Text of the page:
KLEFF: What is your favorite environment-themed film, video, animation, no-specific genre really, but can you tell us why it’s your favorite, and why?
SC: I have two actually with the first being a documentary.
I grew up watching Jamie Uys’ Animals Are Beautiful People and remember watching reruns of it many times courtesy of my father who had purchased the VHS tape back when I was a kid. I was thoroughly mesmerized in the manner in which 1974 documentary showed how animals lived in Southern Africa. Infused with classical music such as Brahms Hungarian Dance No. 5 accompanying acrobatic baboons and Tchaikovsky’s Waltz of the Flowers unraveling a magnificent blooming desert, the documentary has not only touched my heart but my mind as well.
The second is Hayao Miyazaki’s Princess Mononoke, a Japanese anime which depicted nature as a forest spirit. It highlighted how mankind and nature should live together symbiotically with love and respect.
KLEFF: One of the key mission of KLEFF is to help increase the local Malaysian environment-themed video/film submission, however, figures are not that encouraging. Why do you think that Malaysian film or video makers, are not making enough “green” content? How can this be reverse?
SC: There is a certain silly stigma whereby when the word “environment” is mentioned, many would immediately picture a visual of rubbish being dumped on the streets in their mind. It is much deeper than that. It concerns the alarming rate forests are being cleared in Malaysia. It concerns how rivers and our seas are murky with waste being dumped. To be honest, I believe many enthusiastic local film makers don’t dare challenging such an important topic simply because it is too challenging and for some, it appears boring. The KLEFF judges must select a film whose content not only stimulates and offends the mind, but also visually tugs the heart at the same time. Environment friendly NGOs must take the initiative to cooperate with local film making companies and the media to produce short films or documentaries highlighting the state of environment Malaysia is facing. This way, I hope, environment related films becomes a trend which would lead many to be bold to create more.
KLEFF: One a rating scale of 1 to 10, 1 being “couldn’t care less: and 10 being “super sustainable hero”, how do you rank your “eco-friendliness”? And what act of “green” is something you would also do?
SC: I would give myself 5. I’m still learning on how to be eco-friendly and trying to limit my Carbon footprint. At the moment, as a journalist, I make it a point to highlight and bring awareness on the environment through my writings. In the future, I hope to purchase a plot of land and build a house made out of recyclable materials (heard of earth ships?), plant my own vegetables and jam in the nights. However, currently money is an issue and although the plan is on paper, I’m still saving up money, scouting for a proper conducive land and learning everything I can on this. I aspire to create Malaysia’s first self-sustaining art/writing community where the systematic routine lifestyle is chucked in the bin. Anyone who shares the same aspirations as me are welcomed onboard.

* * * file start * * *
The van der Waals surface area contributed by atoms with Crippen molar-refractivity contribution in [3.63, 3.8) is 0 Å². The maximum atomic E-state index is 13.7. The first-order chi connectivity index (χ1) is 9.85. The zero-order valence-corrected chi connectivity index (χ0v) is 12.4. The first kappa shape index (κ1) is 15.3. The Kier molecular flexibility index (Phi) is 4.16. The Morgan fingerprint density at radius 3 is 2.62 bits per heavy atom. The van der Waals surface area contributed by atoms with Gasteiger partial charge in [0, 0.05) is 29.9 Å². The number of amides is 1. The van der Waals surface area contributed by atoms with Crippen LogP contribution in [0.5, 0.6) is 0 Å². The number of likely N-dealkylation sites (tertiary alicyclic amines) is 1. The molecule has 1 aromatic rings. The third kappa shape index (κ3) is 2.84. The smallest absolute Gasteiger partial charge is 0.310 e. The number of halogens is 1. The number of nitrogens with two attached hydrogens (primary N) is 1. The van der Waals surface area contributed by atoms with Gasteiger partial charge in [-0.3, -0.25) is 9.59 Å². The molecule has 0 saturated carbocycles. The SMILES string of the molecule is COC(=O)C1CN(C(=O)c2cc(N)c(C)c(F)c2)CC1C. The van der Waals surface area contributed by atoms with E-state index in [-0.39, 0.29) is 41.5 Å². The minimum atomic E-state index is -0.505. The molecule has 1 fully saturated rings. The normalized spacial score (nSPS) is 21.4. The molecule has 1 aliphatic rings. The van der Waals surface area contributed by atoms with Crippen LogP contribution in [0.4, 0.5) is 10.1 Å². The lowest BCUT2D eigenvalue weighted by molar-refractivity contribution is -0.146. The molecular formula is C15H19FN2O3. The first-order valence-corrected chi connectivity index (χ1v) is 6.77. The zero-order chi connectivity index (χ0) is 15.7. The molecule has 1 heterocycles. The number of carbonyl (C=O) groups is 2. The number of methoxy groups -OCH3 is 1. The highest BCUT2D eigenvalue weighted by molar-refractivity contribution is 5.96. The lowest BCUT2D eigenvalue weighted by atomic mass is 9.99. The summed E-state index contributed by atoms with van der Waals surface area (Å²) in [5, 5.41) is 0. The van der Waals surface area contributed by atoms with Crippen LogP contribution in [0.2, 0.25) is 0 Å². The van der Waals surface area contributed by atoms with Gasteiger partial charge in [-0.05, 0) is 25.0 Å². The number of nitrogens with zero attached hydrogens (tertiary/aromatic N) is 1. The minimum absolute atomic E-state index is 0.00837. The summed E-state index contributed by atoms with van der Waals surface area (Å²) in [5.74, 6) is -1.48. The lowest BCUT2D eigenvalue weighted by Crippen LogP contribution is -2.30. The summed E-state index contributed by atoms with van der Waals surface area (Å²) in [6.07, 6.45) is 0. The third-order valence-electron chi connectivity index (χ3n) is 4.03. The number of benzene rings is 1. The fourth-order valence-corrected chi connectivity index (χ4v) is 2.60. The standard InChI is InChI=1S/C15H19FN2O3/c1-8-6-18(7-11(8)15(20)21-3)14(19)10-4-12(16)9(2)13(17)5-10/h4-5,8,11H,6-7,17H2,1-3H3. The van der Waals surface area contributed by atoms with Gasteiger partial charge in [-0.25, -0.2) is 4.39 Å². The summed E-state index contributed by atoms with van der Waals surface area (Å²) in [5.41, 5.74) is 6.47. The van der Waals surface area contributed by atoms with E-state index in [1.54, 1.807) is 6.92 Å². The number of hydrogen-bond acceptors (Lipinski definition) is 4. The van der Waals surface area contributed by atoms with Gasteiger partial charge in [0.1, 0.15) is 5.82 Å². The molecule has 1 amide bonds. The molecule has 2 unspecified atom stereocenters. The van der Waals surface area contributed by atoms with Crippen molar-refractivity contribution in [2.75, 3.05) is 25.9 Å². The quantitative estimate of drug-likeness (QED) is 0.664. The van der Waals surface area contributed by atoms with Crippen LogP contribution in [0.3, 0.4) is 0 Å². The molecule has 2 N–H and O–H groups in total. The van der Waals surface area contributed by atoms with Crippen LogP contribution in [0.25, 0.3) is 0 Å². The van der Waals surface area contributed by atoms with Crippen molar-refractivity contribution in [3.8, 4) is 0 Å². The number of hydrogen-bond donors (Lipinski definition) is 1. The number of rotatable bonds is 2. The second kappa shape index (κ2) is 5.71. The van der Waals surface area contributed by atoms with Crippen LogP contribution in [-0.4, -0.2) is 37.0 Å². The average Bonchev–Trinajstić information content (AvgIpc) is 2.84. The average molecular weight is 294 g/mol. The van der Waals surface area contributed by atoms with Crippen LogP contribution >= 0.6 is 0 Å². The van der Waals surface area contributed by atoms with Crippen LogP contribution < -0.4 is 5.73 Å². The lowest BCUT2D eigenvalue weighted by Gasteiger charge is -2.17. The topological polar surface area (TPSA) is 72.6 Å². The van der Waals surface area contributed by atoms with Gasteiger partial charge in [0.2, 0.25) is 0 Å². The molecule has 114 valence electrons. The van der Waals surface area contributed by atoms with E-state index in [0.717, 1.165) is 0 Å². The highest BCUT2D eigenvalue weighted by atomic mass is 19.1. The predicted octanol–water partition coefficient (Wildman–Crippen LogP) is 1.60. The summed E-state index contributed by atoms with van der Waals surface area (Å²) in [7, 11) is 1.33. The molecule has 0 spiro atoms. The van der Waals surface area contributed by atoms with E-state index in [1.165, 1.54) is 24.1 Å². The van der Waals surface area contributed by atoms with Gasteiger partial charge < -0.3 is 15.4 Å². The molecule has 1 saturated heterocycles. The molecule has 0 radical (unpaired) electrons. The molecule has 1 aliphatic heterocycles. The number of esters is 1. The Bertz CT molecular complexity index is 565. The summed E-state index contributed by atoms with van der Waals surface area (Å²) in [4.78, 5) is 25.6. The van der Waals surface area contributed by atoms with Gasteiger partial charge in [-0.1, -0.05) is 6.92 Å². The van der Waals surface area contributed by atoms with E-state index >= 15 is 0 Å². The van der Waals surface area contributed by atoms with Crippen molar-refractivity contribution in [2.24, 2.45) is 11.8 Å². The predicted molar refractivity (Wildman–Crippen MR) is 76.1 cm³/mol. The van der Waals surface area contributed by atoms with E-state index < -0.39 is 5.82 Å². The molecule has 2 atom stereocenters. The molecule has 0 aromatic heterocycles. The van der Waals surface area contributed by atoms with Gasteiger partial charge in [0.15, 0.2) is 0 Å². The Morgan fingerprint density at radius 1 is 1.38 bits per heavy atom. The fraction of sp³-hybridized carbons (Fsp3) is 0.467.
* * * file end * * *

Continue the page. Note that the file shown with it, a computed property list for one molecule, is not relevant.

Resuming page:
KLEFF: Out of the blue, a magic wand dropped on your lap and the wand allows you to change one negative part of humanity to something positive? What human characteristic would you change and why?
SC: Love this question! I would change ignorance to enlightenment/wisdom.
For over thousands of years, human beings have been part of a subtle war on Consciousness which has directly affected nature and us. The current ignorant way of living has only led us to be creatures filled with jealousy, greed, and hunger for power, status, money and fame.
Wisdom or enlightenment is the only change I can think of which can be brought about through a holistic education system that teaches children of the future on the importance of sustaining the planet we inhabit.
We all have that inbuilt wand embedded deep within our Consciousness but many are afraid of letting go. I think it is time human beings become aware of this and wake up to realize that we’re not separate from planet Earth but we ARE planet Earth itself.
KLEFF: Describe yourself in three words, and name your favorite color (only one).
SC: Nature loving anarchist.
Owh boy, I have too many favorite colors! If I have to pick one, I’ll pick purple. It is a color of abundance and can rarely be found in nature.